Phenomenally interesting and original read. Apart from some well-worn writing cliches scattered throughout, I thought the story itself was great and k...morePhenomenally interesting and original read. Apart from some well-worn writing cliches scattered throughout, I thought the story itself was great and kept my interest through to the end. It starts a little slow and quite mainstream, but halfway through the book, things start to happen that make you suddenly lock in and all of a sudden you're unable to put the book down. It has aspects of surrealism and shockingly violent scenes that mix in well with the ordinary day-to-day struggles of our dear protagonist.
Our protagonist? A fellow named Ricky Rice, a down-on-his-luck recovering heroin addict who, let's suffice to say, is looking for something more meaningful in his life and a way to get out of his present crappy situation. He's immensely likeable and you can't help but root for him.
Overall - the book has some stretches where you really want to just speedread through, but in the end I'm pleased and glad I picked this one up.
EDIT: I'm adding a postscript here to say that this book has really grown on me in the months since I finished reading it. It's hardly one of those books you put down and forget. It really stays with you. A fine-wine thing, maybe?(less)
Finished. Finally. Blazed through the last 300 pages like a half-pissed zombie who had skipped his meds once too many times. That's not a compliment,...moreFinished. Finally. Blazed through the last 300 pages like a half-pissed zombie who had skipped his meds once too many times. That's not a compliment, by the way.
In the beginning: I was thoroughly intrigued to drop some $20 on the book when I came across a thread on Reddit.com that tackled the topic of all-time best book beginnings, and in the mix of the usual "Call me Ishmael" and "The man in dark fled across the desert and the gunslinger followed" stuff was this incredibly intoxicating start to John Dies at the End. Something to do with a zombie and an axe and how the axe's head had been replaced, and then the axe's shaft had been replaced, and then a brilliant question as to whether the zombie was killed by the very same axe or not.
That intrigued me. Something clever and energizing and a bit original, and a very well-written start to what I thought might be one of the more fun novels I'd have the pleasure to read.
But that point - the point before I even started reading it - was the high point of the novel for me. Perhaps I can be faulted for having my expectations too high, and I've been guilty of that far too many times for my liking, but still, I was disappointed with this book.
Two things I particularly didn't like. First, the book had far too many weird and grotesque situations just for their own sake. The same feeling that I got when I watched a David Lynch movie and thought: "OK, Mr. Lynch, I like you, but you're just being a little too weird. Wanna take it down a notch a bit?" And instead of taking it down a notch, Mr. Wong cranked it up a notch.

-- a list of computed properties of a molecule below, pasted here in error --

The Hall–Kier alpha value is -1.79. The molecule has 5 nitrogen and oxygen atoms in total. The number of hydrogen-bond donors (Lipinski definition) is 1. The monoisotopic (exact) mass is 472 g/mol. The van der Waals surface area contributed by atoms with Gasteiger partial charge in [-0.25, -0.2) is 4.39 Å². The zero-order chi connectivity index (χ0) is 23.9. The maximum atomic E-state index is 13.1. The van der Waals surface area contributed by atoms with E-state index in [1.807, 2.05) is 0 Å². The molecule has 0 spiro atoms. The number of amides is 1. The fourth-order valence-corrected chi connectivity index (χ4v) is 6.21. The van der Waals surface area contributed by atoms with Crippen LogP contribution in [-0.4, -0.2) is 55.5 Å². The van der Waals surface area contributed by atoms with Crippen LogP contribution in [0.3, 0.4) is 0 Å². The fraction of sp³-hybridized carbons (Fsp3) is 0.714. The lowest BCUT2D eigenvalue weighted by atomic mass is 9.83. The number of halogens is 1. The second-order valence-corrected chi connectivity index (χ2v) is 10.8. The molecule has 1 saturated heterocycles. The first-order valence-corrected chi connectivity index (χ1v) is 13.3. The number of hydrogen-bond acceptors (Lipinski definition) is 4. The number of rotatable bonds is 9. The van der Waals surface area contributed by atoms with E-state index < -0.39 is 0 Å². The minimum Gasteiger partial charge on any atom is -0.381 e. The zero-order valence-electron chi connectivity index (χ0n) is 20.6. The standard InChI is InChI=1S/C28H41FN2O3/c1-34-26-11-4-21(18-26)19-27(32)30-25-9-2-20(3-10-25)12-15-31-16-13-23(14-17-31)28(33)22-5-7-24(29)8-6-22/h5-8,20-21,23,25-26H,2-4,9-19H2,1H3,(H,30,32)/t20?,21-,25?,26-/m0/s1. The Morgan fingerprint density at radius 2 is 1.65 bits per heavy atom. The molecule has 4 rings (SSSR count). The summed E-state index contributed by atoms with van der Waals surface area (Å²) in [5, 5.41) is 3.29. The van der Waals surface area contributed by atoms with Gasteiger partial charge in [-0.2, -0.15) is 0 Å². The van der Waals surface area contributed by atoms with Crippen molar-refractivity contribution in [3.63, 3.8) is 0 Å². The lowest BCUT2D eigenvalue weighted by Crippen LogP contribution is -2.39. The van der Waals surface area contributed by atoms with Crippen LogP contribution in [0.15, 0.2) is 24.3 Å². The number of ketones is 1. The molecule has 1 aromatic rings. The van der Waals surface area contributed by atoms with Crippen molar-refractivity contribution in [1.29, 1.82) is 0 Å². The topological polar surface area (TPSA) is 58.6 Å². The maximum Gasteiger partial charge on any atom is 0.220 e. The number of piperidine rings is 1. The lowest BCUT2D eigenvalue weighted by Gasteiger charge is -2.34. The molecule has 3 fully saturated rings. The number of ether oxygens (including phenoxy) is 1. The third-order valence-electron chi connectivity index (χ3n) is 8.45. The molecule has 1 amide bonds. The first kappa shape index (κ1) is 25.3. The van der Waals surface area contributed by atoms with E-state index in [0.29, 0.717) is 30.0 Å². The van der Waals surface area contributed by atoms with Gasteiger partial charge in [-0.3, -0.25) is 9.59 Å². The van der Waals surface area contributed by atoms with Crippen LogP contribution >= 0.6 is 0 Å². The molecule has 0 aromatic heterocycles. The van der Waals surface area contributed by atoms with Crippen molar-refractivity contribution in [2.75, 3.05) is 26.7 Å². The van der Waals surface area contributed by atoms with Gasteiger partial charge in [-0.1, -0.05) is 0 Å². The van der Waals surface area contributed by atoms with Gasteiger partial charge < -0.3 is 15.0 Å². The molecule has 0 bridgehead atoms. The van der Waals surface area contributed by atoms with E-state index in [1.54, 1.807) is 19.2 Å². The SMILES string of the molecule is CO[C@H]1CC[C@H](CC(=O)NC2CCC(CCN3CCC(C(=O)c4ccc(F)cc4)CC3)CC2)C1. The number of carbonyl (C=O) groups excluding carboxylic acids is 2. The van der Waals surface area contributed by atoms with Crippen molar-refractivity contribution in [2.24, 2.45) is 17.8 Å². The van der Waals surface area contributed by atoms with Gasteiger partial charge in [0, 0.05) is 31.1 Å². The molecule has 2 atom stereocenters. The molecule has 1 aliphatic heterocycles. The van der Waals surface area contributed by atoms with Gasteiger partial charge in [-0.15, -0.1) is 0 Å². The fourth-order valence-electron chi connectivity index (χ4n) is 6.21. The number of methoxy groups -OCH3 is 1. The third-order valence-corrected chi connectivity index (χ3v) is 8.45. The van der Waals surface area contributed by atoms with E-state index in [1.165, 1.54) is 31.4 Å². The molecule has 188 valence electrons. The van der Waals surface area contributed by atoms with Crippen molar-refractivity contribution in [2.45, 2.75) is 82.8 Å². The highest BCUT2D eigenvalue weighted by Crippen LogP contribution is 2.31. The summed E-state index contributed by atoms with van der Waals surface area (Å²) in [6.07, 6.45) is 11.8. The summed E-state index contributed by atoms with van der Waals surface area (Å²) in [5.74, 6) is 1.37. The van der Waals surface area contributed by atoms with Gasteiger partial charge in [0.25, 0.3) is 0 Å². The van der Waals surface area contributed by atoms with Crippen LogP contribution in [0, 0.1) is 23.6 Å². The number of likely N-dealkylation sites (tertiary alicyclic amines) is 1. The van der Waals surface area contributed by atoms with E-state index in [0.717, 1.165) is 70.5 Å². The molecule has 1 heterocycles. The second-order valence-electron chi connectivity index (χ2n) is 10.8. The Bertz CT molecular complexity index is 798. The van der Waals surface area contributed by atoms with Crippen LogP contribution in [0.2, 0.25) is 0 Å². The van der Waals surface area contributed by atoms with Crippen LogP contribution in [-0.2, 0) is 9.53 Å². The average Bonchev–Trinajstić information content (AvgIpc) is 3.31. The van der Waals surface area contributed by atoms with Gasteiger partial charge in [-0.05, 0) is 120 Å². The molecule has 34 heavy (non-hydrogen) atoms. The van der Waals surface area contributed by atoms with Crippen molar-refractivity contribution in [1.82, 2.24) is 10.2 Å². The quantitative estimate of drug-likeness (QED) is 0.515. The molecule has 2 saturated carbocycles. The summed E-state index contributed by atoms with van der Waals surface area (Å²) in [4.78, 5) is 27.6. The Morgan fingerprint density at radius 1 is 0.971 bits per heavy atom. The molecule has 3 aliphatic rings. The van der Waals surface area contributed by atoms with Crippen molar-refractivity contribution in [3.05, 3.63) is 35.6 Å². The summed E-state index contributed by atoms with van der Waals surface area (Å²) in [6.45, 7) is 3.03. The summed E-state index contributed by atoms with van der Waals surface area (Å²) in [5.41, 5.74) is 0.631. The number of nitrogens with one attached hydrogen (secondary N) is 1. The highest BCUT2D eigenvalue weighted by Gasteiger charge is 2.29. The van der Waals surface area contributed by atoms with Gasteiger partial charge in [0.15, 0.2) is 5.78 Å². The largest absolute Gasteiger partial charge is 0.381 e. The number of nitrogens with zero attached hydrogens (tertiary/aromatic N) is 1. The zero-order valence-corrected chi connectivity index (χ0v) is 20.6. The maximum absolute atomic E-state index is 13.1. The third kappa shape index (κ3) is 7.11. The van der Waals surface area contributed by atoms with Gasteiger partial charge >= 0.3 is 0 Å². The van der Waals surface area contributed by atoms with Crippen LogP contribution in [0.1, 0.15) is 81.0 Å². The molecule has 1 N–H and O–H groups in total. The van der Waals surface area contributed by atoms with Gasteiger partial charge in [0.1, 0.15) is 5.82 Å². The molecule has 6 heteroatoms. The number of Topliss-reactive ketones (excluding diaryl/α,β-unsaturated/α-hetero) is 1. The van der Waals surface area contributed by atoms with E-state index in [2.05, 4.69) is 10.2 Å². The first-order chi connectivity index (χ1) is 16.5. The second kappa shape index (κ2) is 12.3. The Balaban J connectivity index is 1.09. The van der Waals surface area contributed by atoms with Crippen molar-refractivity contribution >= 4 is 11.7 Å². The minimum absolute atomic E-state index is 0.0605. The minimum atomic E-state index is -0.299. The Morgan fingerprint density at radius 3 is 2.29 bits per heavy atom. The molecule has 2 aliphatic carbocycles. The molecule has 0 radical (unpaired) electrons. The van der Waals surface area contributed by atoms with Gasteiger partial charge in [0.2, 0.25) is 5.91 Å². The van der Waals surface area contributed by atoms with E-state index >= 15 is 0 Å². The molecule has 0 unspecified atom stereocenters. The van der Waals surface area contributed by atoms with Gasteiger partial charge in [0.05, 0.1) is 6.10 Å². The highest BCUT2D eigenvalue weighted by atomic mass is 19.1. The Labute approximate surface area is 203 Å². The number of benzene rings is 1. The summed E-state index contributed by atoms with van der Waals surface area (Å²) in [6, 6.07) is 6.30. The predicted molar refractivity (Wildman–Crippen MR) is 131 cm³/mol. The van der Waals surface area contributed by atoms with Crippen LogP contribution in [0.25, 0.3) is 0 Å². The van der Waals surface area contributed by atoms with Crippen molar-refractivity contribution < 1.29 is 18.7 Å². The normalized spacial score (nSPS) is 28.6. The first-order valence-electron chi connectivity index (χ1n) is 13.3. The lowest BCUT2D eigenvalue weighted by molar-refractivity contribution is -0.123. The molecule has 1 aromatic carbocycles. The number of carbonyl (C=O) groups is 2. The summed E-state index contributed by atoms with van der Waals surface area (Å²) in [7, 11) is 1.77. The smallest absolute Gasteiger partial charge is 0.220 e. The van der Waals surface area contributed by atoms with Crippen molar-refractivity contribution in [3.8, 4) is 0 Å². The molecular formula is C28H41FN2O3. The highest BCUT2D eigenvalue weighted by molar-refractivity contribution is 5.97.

And second, as a writer and a strong believer in the "show don't tell" dictum, I was surprised how many times Mr. Wong just told me about a character and their actions and their physical descriptions, rather than describing it in such a way that I could paint it in my head. That's right, I felt as if I were just reading words on paper. Which I was, for nearly 500 pages.
Sorry to say that I really wanted to like this book and I appreciated the honest desire of David Wong to write a book and get it out there - in fact, kudos to him for doing so while working as a data entry clerk or some other such job - but in the end, I found it a very mediocre novel. Call me a book snob if you will, but I hoped this would enlighten me, and it didn't.
And stop reading here if you haven't read the book and you don't like spoilers.
This is a SPOILER ALERT.
Stop reading now.
Abandon all hope if ye read beyond here:
One of the driving factors in the book for me was the title itself. John Dies At The End. I thought that was an immensely clever title. It had me thinking in a very Vonnegutian way that John indeed does die at the end and that's what kept me going. I wanted to see how he would die.
And this is one more spoiler alert for those of you who didn't get the hint.
He didn't die at the end. That really, really spoiled it for me.(less)
Really enjoyed this book, if for nothing more than the crackling prose. I found Eggers' writing to be bordering on hipsterish style - if that makes an...moreReally enjoyed this book, if for nothing more than the crackling prose. I found Eggers' writing to be bordering on hipsterish style - if that makes any sense - in that it seemed to try and be too clever, but at the very least I appreciated the effort and enjoyed the story thoroughly.
Also, the staggering gall of Eggers (or his publishers at least) in naming this book gave it many points in my, uh, book. Definitely worth reading.(less)
This book shook me to my very bones. I was a young man of about 25 working at a coffee kiosk in Victoria, BC, and reading The Unbearable Lightness of...moreThis book shook me to my very bones. I was a young man of about 25 working at a coffee kiosk in Victoria, BC, and reading The Unbearable Lightness of Being, when one of my customers suggested Life is Elsewhere as a Kundera book I'd probably like. It got me right in the jugular, and probably was a perfect storm for me. If I had read it a few years earlier or a few years later it may not have had the resonance it did have, and I don't even plan to read it again, because I know a re-read would ruin the first experience I had with this book.
Everyone has a "when I was young and impressionable" experience with culture - for me, Kundera and Vonnegut were those, and Life is Elsewhere and Cat's Cradle are the two books that opened two new worlds for me.(less)